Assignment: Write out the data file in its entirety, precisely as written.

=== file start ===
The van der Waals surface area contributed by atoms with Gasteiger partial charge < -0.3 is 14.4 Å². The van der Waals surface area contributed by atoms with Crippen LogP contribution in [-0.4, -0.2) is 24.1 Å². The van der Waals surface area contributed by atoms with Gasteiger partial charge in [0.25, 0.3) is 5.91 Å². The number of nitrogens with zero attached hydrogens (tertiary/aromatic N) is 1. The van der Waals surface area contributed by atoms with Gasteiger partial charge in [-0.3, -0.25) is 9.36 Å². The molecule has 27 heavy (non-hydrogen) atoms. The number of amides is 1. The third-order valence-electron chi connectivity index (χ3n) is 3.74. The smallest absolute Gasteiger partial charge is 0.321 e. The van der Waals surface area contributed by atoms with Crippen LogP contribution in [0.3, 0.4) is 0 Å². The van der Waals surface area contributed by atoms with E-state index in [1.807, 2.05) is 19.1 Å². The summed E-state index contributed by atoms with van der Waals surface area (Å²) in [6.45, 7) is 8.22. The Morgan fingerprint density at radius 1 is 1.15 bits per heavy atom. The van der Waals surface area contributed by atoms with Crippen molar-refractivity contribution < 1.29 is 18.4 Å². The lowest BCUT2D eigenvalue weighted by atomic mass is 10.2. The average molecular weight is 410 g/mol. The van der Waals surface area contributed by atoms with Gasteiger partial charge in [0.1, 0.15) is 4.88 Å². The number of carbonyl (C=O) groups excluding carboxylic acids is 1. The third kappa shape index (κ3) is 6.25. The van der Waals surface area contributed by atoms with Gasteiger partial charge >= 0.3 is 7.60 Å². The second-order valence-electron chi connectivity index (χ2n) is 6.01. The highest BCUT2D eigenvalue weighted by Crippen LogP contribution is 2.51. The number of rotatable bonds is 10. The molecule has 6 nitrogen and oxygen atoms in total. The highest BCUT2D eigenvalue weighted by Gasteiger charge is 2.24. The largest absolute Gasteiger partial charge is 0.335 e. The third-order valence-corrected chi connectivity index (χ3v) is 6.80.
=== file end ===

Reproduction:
The van der Waals surface area contributed by atoms with Gasteiger partial charge < -0.3 is 14.4 Å². The van der Waals surface area contributed by atoms with Crippen LogP contribution in [-0.4, -0.2) is 24.1 Å². The van der Waals surface area contributed by atoms with Gasteiger partial charge in [0.25, 0.3) is 5.91 Å². The number of nitrogens with zero attached hydrogens (tertiary/aromatic N) is 1. The van der Waals surface area contributed by atoms with Gasteiger partial charge in [-0.3, -0.25) is 9.36 Å². The molecule has 27 heavy (non-hydrogen) atoms. The number of amides is 1. The third-order valence-electron chi connectivity index (χ3n) is 3.74. The smallest absolute Gasteiger partial charge is 0.321 e. The van der Waals surface area contributed by atoms with Crippen LogP contribution in [0.3, 0.4) is 0 Å². The van der Waals surface area contributed by atoms with E-state index in [1.807, 2.05) is 19.1 Å². The summed E-state index contributed by atoms with van der Waals surface area (Å²) in [6.45, 7) is 8.22. The Morgan fingerprint density at radius 1 is 1.15 bits per heavy atom. The van der Waals surface area contributed by atoms with Crippen molar-refractivity contribution < 1.29 is 18.4 Å². The lowest BCUT2D eigenvalue weighted by atomic mass is 10.2. The average molecular weight is 410 g/mol. The van der Waals surface area contributed by atoms with Gasteiger partial charge in [0.1, 0.15) is 4.88 Å². The number of carbonyl (C=O) groups excluding carboxylic acids is 1. The third kappa shape index (κ3) is 6.25. The van der Waals surface area contributed by atoms with Gasteiger partial charge >= 0.3 is 7.60 Å². The second-order valence-electron chi connectivity index (χ2n) is 6.01. The highest BCUT2D eigenvalue weighted by Crippen LogP contribution is 2.51. The number of rotatable bonds is 10. The molecule has 6 nitrogen and oxygen atoms in total. The highest BCUT2D eigenvalue weighted by Gasteiger charge is 2.24. The largest absolute Gasteiger partial charge is 0.335 e. The third-order valence-corrected chi connectivity index (χ3v) is 6.80.